"I heard some of them say they didn't come to the sale. They came to get something to eat," Southerland says, noting that some people have even carted the pies off to neighboring states.
The women's early mornings in the kitchen have paid off. They began fixing lunches because the church had purchased a parsonage and needed to pay for it. The sales of pies and sandwiches now have helped pave the parking lot.
Southerland says the pies still sell for $1.
"We went to a dollar and a quarter, but we came back down to a dollar," she says.
This year, there has not been a bumper crop of apples on her two backyard trees that she and her husband planted when they moved to their home in 1959. Since many of the apples were too small, the cows across the fence will feast on several of the rejects.
Southerland gathered a bushel of yellow delicious and a friend gave her another bushel, but one of her trees did not produce. Normally, she has lots of varieties from which to choose.
"My big tree is supposed to be five different kinds," she says.
When Southerland is ready to dry a batch of apples, she knows it requires patience.
"It takes me two good days to dry them," she says, noting it depends on the weather. Two days is sufficient if the weather is hot and sunny.
The drying process starts with thinly slicing the apples. Southerland places a piece of plywood over sawhorses in the yard. She covers the board with newspapers and places a cloth over the newspapers. The apples are placed over the cloth and another cloth is placed over the apples to protect them from insects.
After letting them dry all day, she brings them inside at night. If the sun is shining, she puts them outside the next day.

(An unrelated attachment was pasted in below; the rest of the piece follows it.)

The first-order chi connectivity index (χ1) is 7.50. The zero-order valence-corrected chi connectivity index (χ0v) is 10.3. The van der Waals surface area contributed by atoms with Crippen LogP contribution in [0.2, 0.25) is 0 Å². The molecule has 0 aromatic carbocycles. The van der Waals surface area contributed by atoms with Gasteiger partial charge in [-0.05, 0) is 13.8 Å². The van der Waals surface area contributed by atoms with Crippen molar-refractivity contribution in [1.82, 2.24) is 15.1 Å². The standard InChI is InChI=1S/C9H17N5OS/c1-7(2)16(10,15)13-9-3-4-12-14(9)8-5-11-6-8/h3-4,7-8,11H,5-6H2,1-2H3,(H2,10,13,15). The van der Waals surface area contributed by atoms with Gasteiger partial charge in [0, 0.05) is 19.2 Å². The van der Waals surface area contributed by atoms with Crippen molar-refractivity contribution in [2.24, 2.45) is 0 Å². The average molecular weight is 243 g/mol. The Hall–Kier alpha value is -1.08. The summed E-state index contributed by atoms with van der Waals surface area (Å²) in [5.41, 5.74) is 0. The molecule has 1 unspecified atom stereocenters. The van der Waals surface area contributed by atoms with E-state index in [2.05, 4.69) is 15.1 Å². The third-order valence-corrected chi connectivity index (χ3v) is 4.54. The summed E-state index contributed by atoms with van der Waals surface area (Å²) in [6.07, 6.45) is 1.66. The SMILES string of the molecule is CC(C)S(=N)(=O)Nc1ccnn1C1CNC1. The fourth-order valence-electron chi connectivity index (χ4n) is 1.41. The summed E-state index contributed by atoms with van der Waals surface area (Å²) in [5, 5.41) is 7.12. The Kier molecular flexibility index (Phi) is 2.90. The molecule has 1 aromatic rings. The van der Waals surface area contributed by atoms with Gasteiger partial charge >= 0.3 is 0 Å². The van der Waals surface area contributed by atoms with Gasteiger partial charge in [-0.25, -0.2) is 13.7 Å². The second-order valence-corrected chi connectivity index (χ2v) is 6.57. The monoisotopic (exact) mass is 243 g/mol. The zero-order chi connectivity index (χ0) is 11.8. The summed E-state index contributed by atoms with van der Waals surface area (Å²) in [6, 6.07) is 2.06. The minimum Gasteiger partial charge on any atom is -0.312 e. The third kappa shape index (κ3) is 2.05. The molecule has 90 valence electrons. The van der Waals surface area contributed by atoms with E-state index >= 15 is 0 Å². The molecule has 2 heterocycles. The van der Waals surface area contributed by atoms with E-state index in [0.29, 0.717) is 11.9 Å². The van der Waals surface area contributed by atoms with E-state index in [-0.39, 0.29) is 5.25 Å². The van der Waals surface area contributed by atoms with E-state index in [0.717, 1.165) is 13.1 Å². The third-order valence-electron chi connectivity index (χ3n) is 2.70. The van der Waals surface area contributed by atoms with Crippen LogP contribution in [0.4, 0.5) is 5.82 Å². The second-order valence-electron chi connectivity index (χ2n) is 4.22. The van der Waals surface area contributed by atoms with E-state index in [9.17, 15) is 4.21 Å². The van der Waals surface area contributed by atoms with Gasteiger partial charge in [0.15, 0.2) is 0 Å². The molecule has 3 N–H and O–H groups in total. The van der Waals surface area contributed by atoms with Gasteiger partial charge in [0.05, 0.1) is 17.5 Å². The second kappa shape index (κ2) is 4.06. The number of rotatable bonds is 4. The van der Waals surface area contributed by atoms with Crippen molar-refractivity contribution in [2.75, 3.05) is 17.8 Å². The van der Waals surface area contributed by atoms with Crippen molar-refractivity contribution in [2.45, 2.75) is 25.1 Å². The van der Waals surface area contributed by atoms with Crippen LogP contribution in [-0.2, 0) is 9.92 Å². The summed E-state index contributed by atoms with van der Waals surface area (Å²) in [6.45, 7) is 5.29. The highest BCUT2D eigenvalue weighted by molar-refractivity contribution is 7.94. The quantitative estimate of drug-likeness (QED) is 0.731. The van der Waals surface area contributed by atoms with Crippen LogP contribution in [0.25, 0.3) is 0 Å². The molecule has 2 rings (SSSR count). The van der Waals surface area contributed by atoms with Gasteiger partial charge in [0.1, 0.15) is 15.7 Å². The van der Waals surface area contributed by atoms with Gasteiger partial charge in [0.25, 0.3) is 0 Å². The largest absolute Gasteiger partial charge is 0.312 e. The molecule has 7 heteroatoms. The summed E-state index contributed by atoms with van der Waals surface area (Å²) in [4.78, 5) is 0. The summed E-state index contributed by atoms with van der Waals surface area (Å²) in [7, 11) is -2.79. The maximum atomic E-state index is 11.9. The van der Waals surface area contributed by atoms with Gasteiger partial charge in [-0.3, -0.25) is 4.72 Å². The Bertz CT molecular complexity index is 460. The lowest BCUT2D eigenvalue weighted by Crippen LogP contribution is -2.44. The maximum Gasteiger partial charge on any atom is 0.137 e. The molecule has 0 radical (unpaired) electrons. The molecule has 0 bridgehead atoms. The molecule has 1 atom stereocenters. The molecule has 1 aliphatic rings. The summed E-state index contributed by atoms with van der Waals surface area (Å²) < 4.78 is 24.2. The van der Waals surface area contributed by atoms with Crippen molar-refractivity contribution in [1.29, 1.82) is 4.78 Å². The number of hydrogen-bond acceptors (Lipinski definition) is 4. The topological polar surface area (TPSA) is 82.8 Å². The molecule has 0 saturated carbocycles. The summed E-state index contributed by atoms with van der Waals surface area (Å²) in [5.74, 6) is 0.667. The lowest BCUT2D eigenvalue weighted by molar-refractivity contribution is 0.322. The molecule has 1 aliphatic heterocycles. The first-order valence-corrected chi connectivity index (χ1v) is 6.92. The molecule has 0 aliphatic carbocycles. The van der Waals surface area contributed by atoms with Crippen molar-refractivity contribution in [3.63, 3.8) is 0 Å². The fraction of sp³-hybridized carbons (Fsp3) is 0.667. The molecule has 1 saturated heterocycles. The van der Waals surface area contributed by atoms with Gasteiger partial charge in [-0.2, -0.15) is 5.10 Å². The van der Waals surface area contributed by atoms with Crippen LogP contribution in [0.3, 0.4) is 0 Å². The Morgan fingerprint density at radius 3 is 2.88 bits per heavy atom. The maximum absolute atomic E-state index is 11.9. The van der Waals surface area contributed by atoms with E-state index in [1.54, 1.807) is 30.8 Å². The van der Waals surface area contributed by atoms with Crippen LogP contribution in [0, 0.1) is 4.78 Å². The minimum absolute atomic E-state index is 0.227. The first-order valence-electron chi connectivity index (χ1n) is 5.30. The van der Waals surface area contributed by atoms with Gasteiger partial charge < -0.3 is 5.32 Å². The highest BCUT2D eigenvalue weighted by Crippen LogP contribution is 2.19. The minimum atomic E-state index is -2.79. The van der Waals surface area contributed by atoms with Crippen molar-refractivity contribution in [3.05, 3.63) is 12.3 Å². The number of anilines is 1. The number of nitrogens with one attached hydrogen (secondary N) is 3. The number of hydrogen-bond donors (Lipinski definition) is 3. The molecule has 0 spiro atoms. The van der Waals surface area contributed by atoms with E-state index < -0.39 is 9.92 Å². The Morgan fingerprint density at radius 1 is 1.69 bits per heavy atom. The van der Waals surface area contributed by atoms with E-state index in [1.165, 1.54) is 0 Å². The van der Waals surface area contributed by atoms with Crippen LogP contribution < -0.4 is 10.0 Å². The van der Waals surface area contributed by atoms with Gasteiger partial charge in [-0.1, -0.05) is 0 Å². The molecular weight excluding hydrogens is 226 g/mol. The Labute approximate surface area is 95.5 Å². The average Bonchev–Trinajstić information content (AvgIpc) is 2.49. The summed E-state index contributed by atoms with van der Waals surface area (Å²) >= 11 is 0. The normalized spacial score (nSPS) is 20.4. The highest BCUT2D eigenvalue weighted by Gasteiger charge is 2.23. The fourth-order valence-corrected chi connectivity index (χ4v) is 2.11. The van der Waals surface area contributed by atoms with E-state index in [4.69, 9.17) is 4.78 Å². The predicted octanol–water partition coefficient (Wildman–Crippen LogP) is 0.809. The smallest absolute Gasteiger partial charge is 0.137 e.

After the apples dry, they are put in a 100-degree oven and stirred often. The apples stay in the oven, just long enough to heat. Finally, they are placed in jars. The apples will keep for a couple of years.
"Watch them and when they get hot, you take them out," Southerland says, noting that some people keep them in the freezer instead of jars.
After handling many bushels, Southerland finally invested in an apple peeler.
"A lot of them don't have an apple peeler. They just peel them by hands and slice them."
She's not sure who taught her how to make apple pies. Maybe after years of making them, she has no desire to taste one.
"I don't care much about them," she admits, adding that she prefers custard pies.
The church is filled with good cooks who have produced a couple of cookbooks over the years. One of Southerland's contributions to a book was Vegetable Casserole. It is frequently requested for church dinners.
"That's what they holler for me to bring every time."
Southerland also is known for her walnut candy. Of course, she gets the key ingredient near her home.
"Yeah, I gather my own walnuts," she says.
Fried Apple Pies
Makes 12-15 pies
Wash and cook a quart of dried apples.
Place in a pan with enough water to cover. Cook until tender, and boil dry. Add sugar, sweetening to taste, a pinch of salt and season with cinnamon to taste. If sugar makes them soupy, cook until dry.
2 cups of self-rising flour, measure before sifting
1/4 cup Crisco
Mix flour and Crisco. Add enough milk to form a stiff dough. Pinch out biscuit-size pieces of dough. Roll out reasonably thin. Use a saucer and cut around it, which is about 6 inches around.
Put apples on half and fold. Press sides together with fingers, and then seal with a fork.
Place pies in hot shortening. Cook until brown on each side.
You can contact Emily Toadvine at email@example.com.